The last in a series of major United Nations climate reports arrived with a thud on Monday. But if the previous two reports chronicled all the ways in which the climate crisis is an existential danger, the new report is a call to action. Call it the get-shit-done report.
The most important top-line message from it to the world: We have the technology we need to create a habitable future available to us right now. It’s largely money and politics standing in the way of getting to that better place.
The Intergovernmental Panel on Climate Change synthesizes years of research to give us the lay of the climate land. The report put out on Monday is the final in a trio that have come out over the past year. U.N. Secretary General António Guterres called a February report focused on climate adaptation an “atlas of human suffering,” so suffice to say, they haven’t exactly been uplifting reads.
The latest iteration certainly contains its fair share of doom and gloom — Guterres called it a “damning” verdict of the world’s failures — noting that the world’s current climate pledges make it unlikely that we’ll hit the 1.5-degree-Celsius target that’s crucial for the continued survival of many small island nations and communities whose livelihoods depend on keeping the climate stable. But the report also makes it clear that that is a choice; if the world collectively chose to, the authors write, it could get on the right track starting today.
“Climate activists are sometimes depicted as dangerous radicals,” Guterres said at a press conference. “But the truly dangerous radicals are the countries that are increasing the production of fossil fuels.”
The report notes that’s true from a technological as well as a cost perspective. Solar and wind are among the key technologies ready for prime time, as are deeply unsexy energy efficiency technologies like insulation, heat pumps, LED lights and more. The cost of these technologies has fallen steadily — or, in the case of solar panels, precipitously, by a staggering 85% over the preceding decade. That’s led to widespread deployment already.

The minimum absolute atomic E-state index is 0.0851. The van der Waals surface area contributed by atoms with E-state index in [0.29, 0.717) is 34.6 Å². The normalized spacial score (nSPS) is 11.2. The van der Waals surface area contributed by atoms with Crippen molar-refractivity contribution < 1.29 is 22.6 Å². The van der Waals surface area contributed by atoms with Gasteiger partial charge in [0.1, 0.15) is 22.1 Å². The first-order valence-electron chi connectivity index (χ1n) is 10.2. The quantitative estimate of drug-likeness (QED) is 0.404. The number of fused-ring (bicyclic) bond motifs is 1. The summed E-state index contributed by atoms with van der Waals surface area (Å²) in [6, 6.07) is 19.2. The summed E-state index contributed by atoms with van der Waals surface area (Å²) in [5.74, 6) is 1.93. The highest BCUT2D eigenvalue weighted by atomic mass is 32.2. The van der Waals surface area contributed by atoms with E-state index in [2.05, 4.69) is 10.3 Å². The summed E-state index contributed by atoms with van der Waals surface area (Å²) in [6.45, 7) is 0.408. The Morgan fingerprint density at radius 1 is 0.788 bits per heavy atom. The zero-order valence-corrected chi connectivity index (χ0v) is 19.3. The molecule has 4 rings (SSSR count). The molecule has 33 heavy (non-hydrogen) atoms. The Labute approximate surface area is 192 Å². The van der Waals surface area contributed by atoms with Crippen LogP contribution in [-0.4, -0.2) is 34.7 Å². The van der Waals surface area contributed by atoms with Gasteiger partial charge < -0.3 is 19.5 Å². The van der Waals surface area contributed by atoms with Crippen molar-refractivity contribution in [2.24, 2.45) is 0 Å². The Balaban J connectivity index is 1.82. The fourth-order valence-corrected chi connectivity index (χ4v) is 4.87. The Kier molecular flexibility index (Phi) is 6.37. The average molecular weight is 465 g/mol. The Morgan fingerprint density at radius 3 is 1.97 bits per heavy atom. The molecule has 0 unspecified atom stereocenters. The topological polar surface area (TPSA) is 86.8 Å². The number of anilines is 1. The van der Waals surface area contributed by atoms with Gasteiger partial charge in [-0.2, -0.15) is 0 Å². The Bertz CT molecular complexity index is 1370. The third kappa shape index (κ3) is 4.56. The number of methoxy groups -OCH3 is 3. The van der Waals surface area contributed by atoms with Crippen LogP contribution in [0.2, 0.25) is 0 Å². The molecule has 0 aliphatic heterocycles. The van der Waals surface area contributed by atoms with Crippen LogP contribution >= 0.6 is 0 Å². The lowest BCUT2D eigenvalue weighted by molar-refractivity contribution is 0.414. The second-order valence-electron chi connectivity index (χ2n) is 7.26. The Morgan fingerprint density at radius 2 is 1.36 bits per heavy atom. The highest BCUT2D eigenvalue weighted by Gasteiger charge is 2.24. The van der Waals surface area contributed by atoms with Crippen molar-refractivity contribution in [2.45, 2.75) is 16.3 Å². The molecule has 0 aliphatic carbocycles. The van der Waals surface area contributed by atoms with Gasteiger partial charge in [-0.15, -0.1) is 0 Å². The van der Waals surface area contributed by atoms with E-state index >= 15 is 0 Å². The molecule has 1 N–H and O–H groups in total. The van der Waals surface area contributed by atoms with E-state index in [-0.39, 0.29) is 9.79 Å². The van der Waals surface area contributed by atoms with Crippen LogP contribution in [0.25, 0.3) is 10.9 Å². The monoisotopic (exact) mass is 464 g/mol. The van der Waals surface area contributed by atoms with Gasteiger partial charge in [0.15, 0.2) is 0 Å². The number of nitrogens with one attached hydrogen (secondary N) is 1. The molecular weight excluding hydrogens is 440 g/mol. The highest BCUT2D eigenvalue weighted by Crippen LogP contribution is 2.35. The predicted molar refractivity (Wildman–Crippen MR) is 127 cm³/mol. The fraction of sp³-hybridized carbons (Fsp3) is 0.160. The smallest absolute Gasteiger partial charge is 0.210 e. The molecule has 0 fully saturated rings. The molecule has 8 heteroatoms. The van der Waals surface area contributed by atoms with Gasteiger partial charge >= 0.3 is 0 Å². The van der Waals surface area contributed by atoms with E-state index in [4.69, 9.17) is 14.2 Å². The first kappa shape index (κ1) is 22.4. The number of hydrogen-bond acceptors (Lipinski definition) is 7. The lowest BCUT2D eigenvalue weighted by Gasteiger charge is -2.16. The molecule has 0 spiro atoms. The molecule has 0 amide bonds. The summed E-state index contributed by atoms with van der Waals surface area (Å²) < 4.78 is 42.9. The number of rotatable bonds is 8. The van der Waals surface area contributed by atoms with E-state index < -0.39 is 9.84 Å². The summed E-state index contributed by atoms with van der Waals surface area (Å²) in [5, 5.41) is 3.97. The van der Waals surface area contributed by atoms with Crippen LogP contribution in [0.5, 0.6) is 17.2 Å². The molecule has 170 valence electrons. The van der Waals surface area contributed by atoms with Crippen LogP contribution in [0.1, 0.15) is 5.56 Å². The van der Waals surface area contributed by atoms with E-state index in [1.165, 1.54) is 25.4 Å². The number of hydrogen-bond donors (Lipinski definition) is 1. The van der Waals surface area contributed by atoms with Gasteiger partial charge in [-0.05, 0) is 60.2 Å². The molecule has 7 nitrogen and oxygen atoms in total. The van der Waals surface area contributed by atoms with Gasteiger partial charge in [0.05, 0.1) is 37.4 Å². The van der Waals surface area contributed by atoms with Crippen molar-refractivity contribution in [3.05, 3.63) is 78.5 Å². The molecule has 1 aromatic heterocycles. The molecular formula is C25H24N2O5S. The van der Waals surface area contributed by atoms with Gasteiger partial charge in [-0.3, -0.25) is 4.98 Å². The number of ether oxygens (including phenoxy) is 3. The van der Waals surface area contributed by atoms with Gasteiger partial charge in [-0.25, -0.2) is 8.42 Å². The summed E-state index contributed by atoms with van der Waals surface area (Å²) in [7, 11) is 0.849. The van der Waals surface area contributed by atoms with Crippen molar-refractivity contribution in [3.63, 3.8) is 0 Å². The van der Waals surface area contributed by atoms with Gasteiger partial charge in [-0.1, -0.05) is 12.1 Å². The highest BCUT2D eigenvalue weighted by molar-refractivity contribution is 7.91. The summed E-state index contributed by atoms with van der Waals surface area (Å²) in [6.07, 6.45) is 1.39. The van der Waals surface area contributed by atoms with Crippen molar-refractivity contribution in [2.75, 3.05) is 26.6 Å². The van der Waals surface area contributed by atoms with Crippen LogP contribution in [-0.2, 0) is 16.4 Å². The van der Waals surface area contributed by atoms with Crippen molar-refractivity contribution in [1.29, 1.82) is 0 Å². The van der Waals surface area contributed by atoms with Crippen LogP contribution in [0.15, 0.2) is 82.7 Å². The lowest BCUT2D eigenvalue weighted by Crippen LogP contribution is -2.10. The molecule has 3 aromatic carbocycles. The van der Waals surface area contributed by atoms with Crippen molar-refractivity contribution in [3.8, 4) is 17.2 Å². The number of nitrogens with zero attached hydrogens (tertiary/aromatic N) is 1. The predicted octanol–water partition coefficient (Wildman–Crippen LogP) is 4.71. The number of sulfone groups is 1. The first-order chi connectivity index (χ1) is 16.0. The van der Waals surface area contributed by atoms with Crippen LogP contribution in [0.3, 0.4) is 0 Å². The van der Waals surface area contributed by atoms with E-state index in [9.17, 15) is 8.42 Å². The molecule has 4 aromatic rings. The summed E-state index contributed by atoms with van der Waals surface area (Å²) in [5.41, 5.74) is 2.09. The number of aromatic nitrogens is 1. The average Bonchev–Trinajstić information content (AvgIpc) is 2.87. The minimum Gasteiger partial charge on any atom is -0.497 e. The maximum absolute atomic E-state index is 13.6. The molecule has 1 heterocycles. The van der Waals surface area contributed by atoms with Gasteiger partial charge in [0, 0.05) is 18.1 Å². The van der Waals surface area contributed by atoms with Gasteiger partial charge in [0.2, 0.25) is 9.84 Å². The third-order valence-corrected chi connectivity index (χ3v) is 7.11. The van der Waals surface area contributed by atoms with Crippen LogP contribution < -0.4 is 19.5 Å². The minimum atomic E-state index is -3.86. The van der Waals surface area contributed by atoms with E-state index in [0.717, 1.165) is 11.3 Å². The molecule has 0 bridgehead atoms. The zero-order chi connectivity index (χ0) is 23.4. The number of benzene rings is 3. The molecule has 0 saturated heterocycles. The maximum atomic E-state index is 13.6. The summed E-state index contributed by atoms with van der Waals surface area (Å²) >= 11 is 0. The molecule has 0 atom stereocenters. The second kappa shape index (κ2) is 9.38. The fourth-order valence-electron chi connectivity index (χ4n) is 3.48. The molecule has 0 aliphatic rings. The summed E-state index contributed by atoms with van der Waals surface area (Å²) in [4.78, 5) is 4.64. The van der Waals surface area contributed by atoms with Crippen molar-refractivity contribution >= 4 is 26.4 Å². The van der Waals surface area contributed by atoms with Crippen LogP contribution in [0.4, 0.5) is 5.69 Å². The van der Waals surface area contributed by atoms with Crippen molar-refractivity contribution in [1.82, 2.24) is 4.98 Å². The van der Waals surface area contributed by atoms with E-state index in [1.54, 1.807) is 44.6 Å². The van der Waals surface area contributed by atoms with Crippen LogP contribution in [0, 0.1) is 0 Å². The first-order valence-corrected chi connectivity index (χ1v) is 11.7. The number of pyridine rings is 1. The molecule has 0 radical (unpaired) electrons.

“Electricity systems powered predominantly by renewables are becoming increasingly viable,” the report said.
Storing that energy will be vital to staving off the worst impacts of climate change, whether in utility-scale batteries or electric vehicles. The cost of EV battery storage also fell by 85% in the 2010s, allowing deployment to increase a hundredfold over that period. The report points out that a “variety of systemic solutions to accommodate large shares of renewables in the energy system have emerged.”
In the world of climate mitigation, anything that costs less than $100 per ton to cut carbon is generally a pretty good deal. To underscore just how good a deal wind and solar are, the two technologies alone could shave nearly 8 gigatons — that is 8 billion tons — of greenhouse gas emissions off the global budget by 2030 for less than that price per ton.
Other tech solutions ready to be deployed this decade for similarly bargain-basement prices include EVs, getting more butts on e-bike seats and in public transit and more efficient electric appliances in homes around the world. The report shows building out more efficient, walkable cities and the aforementioned efficient appliances and homes are among a suite of demand-side tweaks that could cut greenhouse gas emissions 40% to 70% by 2050. In other words, it’s not just about the technology that delivers and stores electricity, but also about ensuring we use it in a smart manner.